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Vet Rec. 2017 Jun 3;180(22):542. doi: 10.1136/vr.103926. Epub 2017 Feb 27.

Role of canine circovirus in dogs with acute haemorrhagic diarrhoea.

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Clinic of Small Animal Medicine, Ludwig-Maximilian-University Munich, Veterinaerstrasse 13, Munich 80539, Germany.
IDEXX Laboratories, Inc., 2825 KOVR Drive, West Sacramento, California 95605, USA.


Canine circovirus (CanineCV) has been detected in some dogs with severe haemorrhagic diarrhoea, but its pathogenic role is unclear. This study evaluated a suspected association between the presence of CanineCV and acute haemorrhagic diarrhoea syndrome (AHDS) in dogs. The prevalence of CanineCV in dogs with AHDS was compared with that in healthy dogs and those infected with canine parvovirus (CPV). Additionally, time to recovery and mortality rate were compared between CanineCV-positive and CanineCV-negative dogs. Faecal samples of dogs with AHDS (n=55), healthy dogs (n=66) and dogs infected with CPV (n=54) were examined by two real-time TaqMan PCR assays targeting the replicase and capsid genes of CanineCV. CanineCV was detected in faecal samples of two dogs with AHDS, three healthy controls and seven dogs infected with CPV. Among the three groups, there was no significant difference in prevalence of CanineCV. CPV-infected animals that were coinfected with CanineCV had a significantly higher mortality rate compared with those negative for CanineCV. CanineCV does not appear to be the primary causative agent of AHDS in dogs, but might play a role as a negative co-factor in disease outcome in dogs with CPV infection.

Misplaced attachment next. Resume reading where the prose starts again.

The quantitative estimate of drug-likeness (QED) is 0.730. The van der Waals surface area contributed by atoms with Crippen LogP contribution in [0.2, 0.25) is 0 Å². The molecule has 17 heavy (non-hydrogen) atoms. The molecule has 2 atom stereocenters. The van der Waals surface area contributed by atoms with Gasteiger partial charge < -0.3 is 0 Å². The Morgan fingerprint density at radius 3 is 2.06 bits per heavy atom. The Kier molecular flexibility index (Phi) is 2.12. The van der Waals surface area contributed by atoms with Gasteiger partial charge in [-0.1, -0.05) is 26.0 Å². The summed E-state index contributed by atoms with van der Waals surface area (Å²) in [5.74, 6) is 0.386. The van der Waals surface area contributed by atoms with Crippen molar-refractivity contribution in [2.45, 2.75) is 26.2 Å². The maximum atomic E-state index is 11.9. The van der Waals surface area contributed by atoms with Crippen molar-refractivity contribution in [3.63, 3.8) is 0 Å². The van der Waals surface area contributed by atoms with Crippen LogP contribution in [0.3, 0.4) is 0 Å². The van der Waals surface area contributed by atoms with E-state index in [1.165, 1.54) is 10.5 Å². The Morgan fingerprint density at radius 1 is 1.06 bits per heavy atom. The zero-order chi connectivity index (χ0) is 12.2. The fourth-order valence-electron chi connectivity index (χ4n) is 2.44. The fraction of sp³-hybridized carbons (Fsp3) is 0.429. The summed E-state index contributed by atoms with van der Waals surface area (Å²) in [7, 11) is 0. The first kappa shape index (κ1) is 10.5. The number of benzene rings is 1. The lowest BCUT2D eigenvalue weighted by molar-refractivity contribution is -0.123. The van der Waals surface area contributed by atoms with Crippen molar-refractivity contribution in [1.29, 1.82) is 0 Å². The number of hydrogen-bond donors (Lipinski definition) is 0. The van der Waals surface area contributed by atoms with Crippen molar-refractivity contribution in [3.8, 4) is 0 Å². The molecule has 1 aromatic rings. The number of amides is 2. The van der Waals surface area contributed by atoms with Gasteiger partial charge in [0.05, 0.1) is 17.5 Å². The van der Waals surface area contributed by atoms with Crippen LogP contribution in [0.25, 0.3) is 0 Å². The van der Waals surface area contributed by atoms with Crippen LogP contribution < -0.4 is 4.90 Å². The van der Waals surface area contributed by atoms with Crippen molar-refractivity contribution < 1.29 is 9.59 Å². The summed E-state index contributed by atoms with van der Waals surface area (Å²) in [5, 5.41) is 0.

CanineCV; DogCV; acute haemorrhagic diarrhoea syndrome (AHDS); canine parvovirus (CPV); hemorrhagic gastroenteritis (HGE)

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